Sometimes I go into the chore with someone in mind, sometimes the chore will choose the character. Surprisingly, making the beds with hospital corners helped me realize how much care Sister Ernestine puts into her work in the infirmary. Keeping things calm, clean, and quiet, much like the morning work of making the beds tends to be. Dealing with a messy desk helped me realize how much work it takes to maintain my house much less a whole orphanage like Mother Margaret. Which ever way, I find if I go into a chore with the intent to find a character there, one never fails to appear to lighten the work load with a little conversation.
I use the time to explore settings.
In historical fiction, building a believable world takes research and lots of planning. Not only do you have to build a place readers believe can exist but it has to be historically accurate. For instance, in order for anyone in Bear Valley to have indoor plumbing they would have to have a septic system or a drainage that led downhill from their house. There wouldn’t have been city water yet for a town so small and it certainly wouldn’t go miles outside of town to the foothills or the orphanage. Logistics are a rats nest that have to be untangled one layer at a time.
Once you’ve got the details like electricity and water figured out then you have to start building how the environment works for the characters. That’s where cleaning comes in. Sometimes while cleaning, I will work out logistics in my brain. How does Dr. Mason use his cabin to work as a clinic when someone arrives on his doorstep? Well first, if they are coming to him, then it is going to be an emergency.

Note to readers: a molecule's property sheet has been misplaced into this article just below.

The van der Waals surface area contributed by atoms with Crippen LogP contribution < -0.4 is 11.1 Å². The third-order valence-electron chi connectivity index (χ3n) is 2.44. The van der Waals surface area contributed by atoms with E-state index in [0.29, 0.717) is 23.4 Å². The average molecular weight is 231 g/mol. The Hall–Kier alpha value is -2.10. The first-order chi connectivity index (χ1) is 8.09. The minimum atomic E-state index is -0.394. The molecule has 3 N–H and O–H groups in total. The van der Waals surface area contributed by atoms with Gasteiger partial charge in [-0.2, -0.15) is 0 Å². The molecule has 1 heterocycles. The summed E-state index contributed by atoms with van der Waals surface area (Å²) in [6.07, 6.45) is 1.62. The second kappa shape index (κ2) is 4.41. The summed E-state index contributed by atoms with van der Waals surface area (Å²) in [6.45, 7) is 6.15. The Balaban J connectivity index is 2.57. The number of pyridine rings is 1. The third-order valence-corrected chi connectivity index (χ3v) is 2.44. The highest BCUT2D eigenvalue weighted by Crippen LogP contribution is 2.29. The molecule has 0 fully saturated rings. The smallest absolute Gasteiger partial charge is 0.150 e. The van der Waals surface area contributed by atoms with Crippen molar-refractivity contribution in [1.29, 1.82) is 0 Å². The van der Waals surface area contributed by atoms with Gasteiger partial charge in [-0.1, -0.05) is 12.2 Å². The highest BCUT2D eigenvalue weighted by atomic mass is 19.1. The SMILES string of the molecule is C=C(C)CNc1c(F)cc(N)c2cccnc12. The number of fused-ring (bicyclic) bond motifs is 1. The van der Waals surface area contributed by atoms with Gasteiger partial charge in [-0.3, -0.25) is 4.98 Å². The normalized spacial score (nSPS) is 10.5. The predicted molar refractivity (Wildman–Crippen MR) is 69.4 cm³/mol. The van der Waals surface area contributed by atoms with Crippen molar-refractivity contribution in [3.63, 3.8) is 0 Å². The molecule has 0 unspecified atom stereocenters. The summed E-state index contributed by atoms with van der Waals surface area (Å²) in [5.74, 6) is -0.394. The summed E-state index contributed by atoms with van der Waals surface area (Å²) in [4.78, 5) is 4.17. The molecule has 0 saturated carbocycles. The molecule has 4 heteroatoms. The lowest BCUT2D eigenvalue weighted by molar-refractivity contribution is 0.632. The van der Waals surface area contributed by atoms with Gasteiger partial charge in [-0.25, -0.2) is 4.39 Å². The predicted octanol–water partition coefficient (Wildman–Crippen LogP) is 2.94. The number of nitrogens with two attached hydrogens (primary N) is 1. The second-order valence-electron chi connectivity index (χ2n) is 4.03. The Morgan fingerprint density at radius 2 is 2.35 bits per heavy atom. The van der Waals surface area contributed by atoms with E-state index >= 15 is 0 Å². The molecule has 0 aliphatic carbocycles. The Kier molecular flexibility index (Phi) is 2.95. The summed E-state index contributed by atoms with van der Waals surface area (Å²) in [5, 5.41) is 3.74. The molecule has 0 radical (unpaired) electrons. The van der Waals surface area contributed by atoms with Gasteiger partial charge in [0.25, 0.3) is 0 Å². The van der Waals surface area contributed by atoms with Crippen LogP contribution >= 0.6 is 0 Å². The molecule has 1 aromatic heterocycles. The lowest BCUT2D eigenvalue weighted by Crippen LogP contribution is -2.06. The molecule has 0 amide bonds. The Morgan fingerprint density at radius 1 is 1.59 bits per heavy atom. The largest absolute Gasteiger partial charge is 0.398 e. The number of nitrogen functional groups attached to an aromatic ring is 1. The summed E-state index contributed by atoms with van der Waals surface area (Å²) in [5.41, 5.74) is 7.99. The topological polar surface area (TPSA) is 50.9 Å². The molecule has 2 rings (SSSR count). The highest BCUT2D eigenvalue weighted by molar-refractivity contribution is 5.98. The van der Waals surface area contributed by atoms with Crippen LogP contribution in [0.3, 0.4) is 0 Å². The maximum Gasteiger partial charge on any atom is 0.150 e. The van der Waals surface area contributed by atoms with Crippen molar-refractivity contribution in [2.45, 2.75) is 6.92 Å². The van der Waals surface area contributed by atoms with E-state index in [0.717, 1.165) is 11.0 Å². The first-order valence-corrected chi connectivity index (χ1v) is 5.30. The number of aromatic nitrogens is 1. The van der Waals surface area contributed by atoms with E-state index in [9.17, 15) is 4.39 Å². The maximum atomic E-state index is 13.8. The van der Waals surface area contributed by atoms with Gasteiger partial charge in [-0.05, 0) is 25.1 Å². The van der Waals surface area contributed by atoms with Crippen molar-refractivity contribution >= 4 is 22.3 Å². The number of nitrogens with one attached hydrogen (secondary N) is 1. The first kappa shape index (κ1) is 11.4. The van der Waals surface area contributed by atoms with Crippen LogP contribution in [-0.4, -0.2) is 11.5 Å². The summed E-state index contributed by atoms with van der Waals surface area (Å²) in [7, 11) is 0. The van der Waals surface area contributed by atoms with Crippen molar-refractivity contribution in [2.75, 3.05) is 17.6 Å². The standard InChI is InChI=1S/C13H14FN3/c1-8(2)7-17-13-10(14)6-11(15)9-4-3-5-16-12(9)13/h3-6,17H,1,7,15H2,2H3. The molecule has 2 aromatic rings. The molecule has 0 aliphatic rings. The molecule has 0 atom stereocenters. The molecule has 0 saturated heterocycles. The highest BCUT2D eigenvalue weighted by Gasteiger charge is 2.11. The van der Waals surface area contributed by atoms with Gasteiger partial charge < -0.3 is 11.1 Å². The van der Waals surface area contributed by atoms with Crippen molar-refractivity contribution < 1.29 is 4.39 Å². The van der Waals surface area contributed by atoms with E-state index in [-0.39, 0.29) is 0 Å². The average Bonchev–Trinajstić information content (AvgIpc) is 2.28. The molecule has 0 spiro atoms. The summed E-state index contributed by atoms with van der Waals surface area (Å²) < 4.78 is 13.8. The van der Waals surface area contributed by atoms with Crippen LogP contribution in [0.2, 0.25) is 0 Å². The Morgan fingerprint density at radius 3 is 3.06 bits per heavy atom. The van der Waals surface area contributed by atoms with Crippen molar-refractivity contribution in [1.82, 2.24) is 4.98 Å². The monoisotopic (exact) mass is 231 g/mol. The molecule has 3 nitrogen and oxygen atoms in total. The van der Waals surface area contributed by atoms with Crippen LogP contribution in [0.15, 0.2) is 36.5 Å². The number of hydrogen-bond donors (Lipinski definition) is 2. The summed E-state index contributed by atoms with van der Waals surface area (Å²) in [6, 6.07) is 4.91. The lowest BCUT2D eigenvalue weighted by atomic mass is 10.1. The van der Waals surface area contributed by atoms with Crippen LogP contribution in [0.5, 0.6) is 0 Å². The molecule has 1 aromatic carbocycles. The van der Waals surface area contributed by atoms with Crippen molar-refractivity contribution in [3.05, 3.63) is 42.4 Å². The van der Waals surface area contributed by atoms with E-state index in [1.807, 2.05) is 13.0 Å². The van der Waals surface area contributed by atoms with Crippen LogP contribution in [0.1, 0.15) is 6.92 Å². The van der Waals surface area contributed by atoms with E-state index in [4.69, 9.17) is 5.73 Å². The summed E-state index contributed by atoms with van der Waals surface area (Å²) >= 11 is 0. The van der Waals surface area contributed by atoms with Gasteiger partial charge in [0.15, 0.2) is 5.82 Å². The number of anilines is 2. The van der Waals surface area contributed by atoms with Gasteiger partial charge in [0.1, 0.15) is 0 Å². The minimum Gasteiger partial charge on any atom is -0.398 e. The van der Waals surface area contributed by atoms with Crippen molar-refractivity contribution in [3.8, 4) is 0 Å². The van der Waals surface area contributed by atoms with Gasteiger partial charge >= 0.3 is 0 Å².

Have you noticed in your doctor’s office they never have to step away from the examination table?
Emergencies require everything to be at hand. Back then, kitchen tables were the hub of activity. It was also the only flat elevated surface in a house. Surgery would be too messy to be done in a bed (not to mention all the germs that are harbored in mattress bedding). When I realized this I thought about how I set my own dining room table. I realized I had to go to three separate places in my house for linens, tableware, and serving-ware. So I bought a buffet where all of those could be stored only a step away from the table. It made life so much easier. So I made sure to put a cabinet two steps away from the table in Dr. Mason’s cabin where linens, suture kits, and medicine could be at hand.
I also realized how much time it took to clear the table after a meal. Even for just Matthew and his pa to eat there would be several dishes there and a mess to wipe up before the table could be used. Thankfully, with Matthew preferring to eat at St. Catherine’s and Dr. Mason’s personal habits of only eating one larger meal in the afternoon and the rest for dinner means no formal setting of the table. I also realized that for Dr. Mason the table was probably seen more as an operating table than a place to eat. I would venture to guess that when Matthew isn’t home he eats in the kitchen or his study. I learned all of this over many days of clearing the table and trying to become as efficient and practical as Dr. Mason is.